10 Areas of Focus When Creating a Safety and Wellness Program

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A workplace accident can leave a big impact on your organization. Delivering on your mission is much more difficult when you are short-staffed. Keeping yourself safe keeps your coworkers and the people you serve safe. The following focus areas were created to assist you in developing an effective Safety and Wellness Program for your employees at your organization. A strong Safety and Wellness Program will help to prevent injuries, and will allow you to continue to deliver on your mission. In the following weeks, we will continue to send guidance and practical steps to help you implement each of these focus areas at your organization and in your programs.

Consider these 10 areas of focus when creating a Safety and Wellness Program:

  1. Build a solid Safety and Wellness Program. The basis for a safe work environment is awareness, accident prevention and wellness. These programs should cover every level of employee. Safety is everyone’s responsibility.

  2. Consider pre-employment function testing. Nearly 50% of all workplace injuries are caused by a staff member’s inability to perform the physical requirements of the job. Screening applicants allows employees to be placed in appropriate positions matching their physical capabilities. OSHA recommends an employer, “Ensure that young or inexperienced workers receive training to recognize hazards and are competent in safe work practices particular to your worksite.”

  3. Cultivate a safety mindset at every level of employment. Protocols need to match practices, and safety is everyone’s responsibility. Train employees about the importance of following safety measures. Supplemental training in body mechanics can reduce strain injuries and keep employees safe during lifting and moving.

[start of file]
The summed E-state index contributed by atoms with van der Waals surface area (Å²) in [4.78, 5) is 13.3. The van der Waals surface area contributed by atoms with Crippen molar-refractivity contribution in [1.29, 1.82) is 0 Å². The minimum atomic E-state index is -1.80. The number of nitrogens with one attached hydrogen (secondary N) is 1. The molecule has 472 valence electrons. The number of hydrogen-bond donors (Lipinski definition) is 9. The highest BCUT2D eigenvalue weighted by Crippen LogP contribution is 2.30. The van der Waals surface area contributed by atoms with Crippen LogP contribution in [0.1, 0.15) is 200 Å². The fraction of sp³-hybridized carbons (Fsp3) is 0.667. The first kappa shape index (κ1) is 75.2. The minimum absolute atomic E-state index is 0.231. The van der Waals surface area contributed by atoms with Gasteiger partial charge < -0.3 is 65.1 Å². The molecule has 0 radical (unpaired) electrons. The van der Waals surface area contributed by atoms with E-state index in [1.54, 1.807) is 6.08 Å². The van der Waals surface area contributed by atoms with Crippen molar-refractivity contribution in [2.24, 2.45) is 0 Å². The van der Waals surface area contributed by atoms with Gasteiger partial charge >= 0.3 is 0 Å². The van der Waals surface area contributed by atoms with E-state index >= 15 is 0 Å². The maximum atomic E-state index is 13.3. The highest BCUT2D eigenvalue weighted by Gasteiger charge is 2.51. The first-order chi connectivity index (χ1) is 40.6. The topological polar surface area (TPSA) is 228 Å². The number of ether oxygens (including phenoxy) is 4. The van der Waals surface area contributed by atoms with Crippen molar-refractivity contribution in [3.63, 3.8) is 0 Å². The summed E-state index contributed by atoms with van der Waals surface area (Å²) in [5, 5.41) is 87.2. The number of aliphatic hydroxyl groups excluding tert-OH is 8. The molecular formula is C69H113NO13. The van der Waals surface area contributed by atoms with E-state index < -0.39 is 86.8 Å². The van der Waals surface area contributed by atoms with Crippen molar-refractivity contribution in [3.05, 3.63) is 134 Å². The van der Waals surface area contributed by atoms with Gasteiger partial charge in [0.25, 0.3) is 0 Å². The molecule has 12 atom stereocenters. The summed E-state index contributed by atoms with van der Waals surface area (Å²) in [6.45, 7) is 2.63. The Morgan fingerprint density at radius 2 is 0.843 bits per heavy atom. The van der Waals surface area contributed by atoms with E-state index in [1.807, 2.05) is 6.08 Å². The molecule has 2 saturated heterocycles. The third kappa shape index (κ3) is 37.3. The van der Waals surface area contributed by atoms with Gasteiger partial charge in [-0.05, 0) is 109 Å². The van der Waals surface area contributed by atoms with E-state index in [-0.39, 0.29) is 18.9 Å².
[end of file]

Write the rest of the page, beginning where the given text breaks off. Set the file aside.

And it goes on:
4. Research safety vulnerabilities. Every organization is unique and they don’t necessarily have the same safety concerns. Pay extra attention to common accidents and develop strategies to keep them from happening.

  5. Provide Personal Protective Equipment, commonly known as PPE. PPE is worn to minimize exposure to a variety of hazards. Train your employees on PPE at hiring and throughout the year at staff meetings. Take time to teach employees how to properly use goggles, face protection, gloves, hard hats, safety shoes and earplugs or ear muffs.

  6. Maintain adequate staffing levels. Overtime hours are often implemented because of low staffing levels. Overworked employees often suffer from exhaustion which can lead to accidents. Hiring parttime or seasonal staff can help prevent accidents.

  7. Set clear expectations. Be sure that employees know what their expectations are, and hold them accountable to these expectations. This will set the tone and enforce a culture of safety at all levels of employment.

  8. Inspect and maintain all company vehicles. According to the Occupational Safety and Health Act findings, workplace-driving accidents cost employers an average of $60 billion dollars per year. Maintenance should include monthly inspections and repairing vehicles as soon as problems occur.

  9. Monitor safety measures. After initial training, evaluate safety measures at every opportunity, i.e. staff meetings, supervision and education. Reward safe employees. Create a “win” when employees stay injury free for a specified amount of time.

  10. Keep an orderly workplace. Poor housekeeping and messy maintenance shops can cause serious health and safety hazards. Workspaces need adequate foot path markings and should be free of debris.

Keep your employees safe by ensuring everyone has the tools and knowledge to avoid workplace injuries. For more information regarding employee safety or Workers’ Compensation coverage, please contact [email protected]

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